Based on a true-life train robbery committed in 19th century England, Crichton has taken the facts of that case and occasionally weaved them into the story — and at times outright thrown them away — in order to craft a taut, tense and plausible thriller centred around a train heist.

If you’re looking for historical accuracy, you’ll be disappointed. But as a thriller, it hits all the right notes. It’s the type of quick-paced book you can finish in one sitting.


imgres-4The Last Days of Jack Sparks by Jason Arnopp

Jack Sparks, an egotistical former drug-addict and much-loathed journalist, is dead.

That’s not a spoiler. He’s dead from the start, and The Last Days of Jack Sparks is “found material” showing what happened leading up to his death, ostensibly taken from a book Jack Sparks was writing about the supernatural: most notably, whether or not ghosts exist, which is what sends him down a disturbing and horrifying path towards his death.

I’m not usually into ghost stories, but the central mystery (whether or not a chilling YouTube clip is real or not) drew me in, and the rest of the spooky supernatural stuff is portrayed in a plausible way, without attempting to scare with shock tactics or cheap thrills. There’s a genuine sense of uneasiness which creeps through the pages and gets more ominous as the story progresses.

There are some who’ll find Jack Sparks truly unlikeable (and in places that seems to be the point), but if you can get past Sparks’ arrogance and apparent lack of care for anyone but himself, you’ll be rewarded with a humorous and clever book that alternates between mocking the self-indulgence of celebrities, and scaring the shit out of the readers.


imgres-5Into The Wild by Jon Krakauer

Into The Wild is the true story of Chris McCandless, a young man with a seemingly comfortable and content life, who decided one day to get rid of his possessions and live off the land, which meant camping out in sub-zero temperatures and hunting for food. McCandless wasn’t scared to embrace the harsh environmental realities of a nomad.

Unfortunately, McCandless was soon found dead in the Alaskan wilderness, apparently too weak to summon help or catch any prey to keep him going, and with just an SOS note left behind to explain his situation. However, after conducting a series of interviews and compiling evidence through McCandless’s diary entries and other clippings, author Jon Krakauer has been able to authentically recreate the journey of McCandless from start to finish, along with showing a deep understanding into his mindset and what might cause someone to go off-grid like that.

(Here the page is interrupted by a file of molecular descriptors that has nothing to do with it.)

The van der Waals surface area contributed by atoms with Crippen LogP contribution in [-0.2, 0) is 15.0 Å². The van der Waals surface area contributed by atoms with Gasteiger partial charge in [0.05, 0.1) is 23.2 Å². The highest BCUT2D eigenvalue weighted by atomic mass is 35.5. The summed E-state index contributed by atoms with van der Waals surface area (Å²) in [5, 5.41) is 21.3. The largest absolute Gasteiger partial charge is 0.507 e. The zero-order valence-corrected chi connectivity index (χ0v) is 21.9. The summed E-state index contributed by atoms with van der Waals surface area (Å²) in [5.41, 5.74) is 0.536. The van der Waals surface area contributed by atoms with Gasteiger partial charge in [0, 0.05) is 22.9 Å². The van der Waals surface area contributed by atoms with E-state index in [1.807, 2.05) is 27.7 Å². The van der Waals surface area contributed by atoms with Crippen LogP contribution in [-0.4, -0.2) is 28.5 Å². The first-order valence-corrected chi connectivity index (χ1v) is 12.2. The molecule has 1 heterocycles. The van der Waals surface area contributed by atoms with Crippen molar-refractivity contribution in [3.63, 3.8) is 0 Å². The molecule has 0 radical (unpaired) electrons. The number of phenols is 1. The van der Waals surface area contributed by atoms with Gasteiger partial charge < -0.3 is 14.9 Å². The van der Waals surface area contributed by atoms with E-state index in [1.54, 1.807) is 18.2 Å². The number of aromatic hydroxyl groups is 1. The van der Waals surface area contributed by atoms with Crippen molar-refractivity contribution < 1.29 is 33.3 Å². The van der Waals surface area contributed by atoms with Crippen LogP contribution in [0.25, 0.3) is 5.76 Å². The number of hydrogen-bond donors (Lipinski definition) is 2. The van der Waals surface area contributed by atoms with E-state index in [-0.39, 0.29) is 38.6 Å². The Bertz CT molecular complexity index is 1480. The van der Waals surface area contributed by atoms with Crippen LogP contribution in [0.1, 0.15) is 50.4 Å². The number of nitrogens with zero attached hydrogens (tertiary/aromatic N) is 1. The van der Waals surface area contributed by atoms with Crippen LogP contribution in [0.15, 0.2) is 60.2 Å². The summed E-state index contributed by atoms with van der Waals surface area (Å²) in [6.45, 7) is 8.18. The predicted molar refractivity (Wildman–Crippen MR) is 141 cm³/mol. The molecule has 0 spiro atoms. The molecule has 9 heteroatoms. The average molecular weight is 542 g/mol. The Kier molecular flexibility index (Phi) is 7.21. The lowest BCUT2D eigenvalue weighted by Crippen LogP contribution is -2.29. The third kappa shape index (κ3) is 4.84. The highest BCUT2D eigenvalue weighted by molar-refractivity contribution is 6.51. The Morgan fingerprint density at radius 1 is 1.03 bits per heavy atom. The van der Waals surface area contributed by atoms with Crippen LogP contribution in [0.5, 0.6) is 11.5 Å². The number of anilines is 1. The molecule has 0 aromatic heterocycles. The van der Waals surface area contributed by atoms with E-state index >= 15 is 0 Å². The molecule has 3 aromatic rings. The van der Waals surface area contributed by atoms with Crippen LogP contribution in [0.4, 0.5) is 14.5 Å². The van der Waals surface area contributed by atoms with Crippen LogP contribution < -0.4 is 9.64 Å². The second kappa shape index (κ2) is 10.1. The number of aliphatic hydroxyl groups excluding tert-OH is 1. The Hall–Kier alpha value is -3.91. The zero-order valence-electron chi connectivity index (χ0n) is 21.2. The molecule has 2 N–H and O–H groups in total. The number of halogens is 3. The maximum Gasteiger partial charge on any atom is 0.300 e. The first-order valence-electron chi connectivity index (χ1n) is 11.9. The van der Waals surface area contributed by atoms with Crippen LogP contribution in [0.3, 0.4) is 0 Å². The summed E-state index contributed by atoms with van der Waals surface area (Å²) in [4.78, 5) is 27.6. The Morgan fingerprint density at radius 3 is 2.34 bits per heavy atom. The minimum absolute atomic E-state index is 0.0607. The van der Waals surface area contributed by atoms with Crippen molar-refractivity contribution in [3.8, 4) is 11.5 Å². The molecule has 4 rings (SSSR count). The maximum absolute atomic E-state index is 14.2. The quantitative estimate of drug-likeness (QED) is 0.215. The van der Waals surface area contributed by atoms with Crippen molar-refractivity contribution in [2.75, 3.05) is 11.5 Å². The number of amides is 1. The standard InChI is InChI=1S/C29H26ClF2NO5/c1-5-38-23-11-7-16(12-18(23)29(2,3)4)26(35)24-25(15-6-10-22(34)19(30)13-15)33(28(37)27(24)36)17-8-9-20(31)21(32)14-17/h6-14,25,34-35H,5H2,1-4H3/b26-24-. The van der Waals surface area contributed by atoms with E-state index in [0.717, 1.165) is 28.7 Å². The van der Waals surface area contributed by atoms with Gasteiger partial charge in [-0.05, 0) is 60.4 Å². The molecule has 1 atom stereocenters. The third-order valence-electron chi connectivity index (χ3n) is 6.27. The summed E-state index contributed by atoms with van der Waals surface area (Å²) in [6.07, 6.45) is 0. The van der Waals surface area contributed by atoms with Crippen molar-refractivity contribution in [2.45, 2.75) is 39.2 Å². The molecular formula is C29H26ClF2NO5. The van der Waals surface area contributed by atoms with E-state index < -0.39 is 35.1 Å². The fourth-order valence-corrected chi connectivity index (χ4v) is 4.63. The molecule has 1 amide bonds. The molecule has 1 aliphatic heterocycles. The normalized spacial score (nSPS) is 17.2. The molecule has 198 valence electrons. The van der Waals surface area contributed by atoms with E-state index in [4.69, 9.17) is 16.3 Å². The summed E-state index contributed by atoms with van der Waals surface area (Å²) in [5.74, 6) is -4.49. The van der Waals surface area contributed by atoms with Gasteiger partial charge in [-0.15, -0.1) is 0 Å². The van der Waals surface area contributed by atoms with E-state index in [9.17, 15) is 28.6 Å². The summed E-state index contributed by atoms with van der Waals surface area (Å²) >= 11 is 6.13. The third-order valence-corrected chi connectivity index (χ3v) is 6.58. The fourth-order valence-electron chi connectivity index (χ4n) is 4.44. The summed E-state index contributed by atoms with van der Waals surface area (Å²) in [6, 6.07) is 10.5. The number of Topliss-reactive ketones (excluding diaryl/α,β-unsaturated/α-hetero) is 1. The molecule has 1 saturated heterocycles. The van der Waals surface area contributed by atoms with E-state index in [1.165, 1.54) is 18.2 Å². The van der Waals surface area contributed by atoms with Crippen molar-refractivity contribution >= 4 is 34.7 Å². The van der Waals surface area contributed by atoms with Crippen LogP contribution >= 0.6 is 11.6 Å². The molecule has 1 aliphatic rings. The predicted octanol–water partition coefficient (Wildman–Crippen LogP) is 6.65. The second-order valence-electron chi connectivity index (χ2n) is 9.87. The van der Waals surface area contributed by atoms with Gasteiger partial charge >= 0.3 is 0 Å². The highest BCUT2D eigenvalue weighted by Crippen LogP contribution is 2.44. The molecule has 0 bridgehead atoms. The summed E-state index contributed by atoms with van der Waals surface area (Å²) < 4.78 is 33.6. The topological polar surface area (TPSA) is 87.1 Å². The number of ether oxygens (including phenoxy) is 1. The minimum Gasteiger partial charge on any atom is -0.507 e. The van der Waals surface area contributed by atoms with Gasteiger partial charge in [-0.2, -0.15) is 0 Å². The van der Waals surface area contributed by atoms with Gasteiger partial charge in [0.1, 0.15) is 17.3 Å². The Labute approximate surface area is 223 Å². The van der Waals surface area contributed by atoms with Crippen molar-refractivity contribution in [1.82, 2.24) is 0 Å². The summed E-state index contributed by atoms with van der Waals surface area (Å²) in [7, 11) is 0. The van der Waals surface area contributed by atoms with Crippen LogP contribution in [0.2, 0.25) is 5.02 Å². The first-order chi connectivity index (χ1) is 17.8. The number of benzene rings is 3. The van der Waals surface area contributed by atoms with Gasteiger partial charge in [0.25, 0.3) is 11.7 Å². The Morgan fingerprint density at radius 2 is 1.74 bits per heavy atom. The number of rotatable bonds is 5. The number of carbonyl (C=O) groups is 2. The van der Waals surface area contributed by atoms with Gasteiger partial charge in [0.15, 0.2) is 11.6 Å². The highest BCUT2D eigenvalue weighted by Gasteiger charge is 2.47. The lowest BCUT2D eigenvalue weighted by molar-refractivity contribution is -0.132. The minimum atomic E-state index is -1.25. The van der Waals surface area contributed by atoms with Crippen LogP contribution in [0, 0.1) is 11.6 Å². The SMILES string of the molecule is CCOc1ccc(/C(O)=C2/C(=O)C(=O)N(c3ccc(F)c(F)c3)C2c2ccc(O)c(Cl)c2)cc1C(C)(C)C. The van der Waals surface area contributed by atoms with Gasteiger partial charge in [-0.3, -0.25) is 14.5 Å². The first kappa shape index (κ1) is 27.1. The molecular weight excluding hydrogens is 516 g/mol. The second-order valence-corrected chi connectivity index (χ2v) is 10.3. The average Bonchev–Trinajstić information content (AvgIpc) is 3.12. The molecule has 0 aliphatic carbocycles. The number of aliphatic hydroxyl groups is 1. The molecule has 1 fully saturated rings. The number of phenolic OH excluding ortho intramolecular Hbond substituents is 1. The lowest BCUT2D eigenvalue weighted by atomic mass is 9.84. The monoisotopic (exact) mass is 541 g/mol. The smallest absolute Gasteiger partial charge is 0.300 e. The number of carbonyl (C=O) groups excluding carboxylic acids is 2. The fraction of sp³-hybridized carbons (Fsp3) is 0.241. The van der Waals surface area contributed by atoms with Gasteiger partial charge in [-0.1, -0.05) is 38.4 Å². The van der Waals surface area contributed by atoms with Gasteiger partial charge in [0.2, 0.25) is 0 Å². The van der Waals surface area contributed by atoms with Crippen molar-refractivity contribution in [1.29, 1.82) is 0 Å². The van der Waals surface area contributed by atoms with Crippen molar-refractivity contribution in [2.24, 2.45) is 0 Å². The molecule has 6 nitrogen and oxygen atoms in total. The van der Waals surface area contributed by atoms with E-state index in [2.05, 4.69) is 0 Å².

It’s a tragic story, but an interesting one too. I’m sure plenty of people have considered just packing it all in and wandering off to a life of peace, but few have dared to try it.

This book will either frustrate you (when you consider McCandless’ naivety), or it will inspire you to make a change in your life. Either way, you should give it a shot.


imgres-6The Fireman by Joe Hill

The Fireman is the story of pregnant school nurse Harper Grayson, and her attempts to survive a virus called Dragonscale in the midst of an apocalypse. People are spontaneously combusting everywhere, and the ones who don’t go into flames are shot dead by the roving murderous street crews.

So when Harper contracts the deadly virus, she knows she doesn’t have long left. But, with the help of a man known as The Fireman, she’s soon swept up into a secret society of the infected that have learned how to channel their Dragonscale through prayer and singing, thereby stopping the suicidal fireball effects. The group are holed up in an abandoned summer camp, but with Harper new on the scene it’s not long before the relationship dynamics are tested and the outside world tracks them down to their spot, and that’s when sparks fly and no one’s safe from death. It’s coming after them all.

The book, for a start, is gargantuan. In scope and size, it’s along the lines of Stephen King’s novel, The Stand. And just like that book, there are moments where it drags, or parts that slow down the read, but overall it’s worth the slog. The characters are all likeable and well rounded, and the concept behind the virus is fleshed out in a believable and interesting manner.

Anyway, put aside a few weeks for this one and push your way through it.

No doubt it will be a major Hollywood movie in years to come.


imgres-7The Lock Artist by Steve Hamilton

Earlier in the year, after seeing Don Winslow tweet on numerous occasions about The Second Life of Nick Manson, I took the plunge and bought it. It didn’t blow me away but I enjoyed it enough to check out more of Hamilton’s work, and I’m glad I did. The Lock Artist was in my top 5 reads of 2016.

It’s the story of Michael, the Miracle Boy, who suffers through a tragic series of events, which culminates in him never speaking again. He’s a mute with a dark past. But one day he learns how to crack locks and soon masters it, practicing his newfound skill on every lock he can find, until, through a chance connection, he becomes embroiled in the world of crime as a safecracker. He becomes one of the best in the business. He just doesn’t talk.

The story alternates between a present-day heist and the past that led up to his current situation. It’s essentially a coming-of-age love story wrapped in a heist novel. It’s full of heart and scope and drama, but with enough thriller elements to please the most ardent crime fan.

In short: check this one out. It’s up there with some of my favourites.


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fakeI’ve Always Wanted To Write A Novel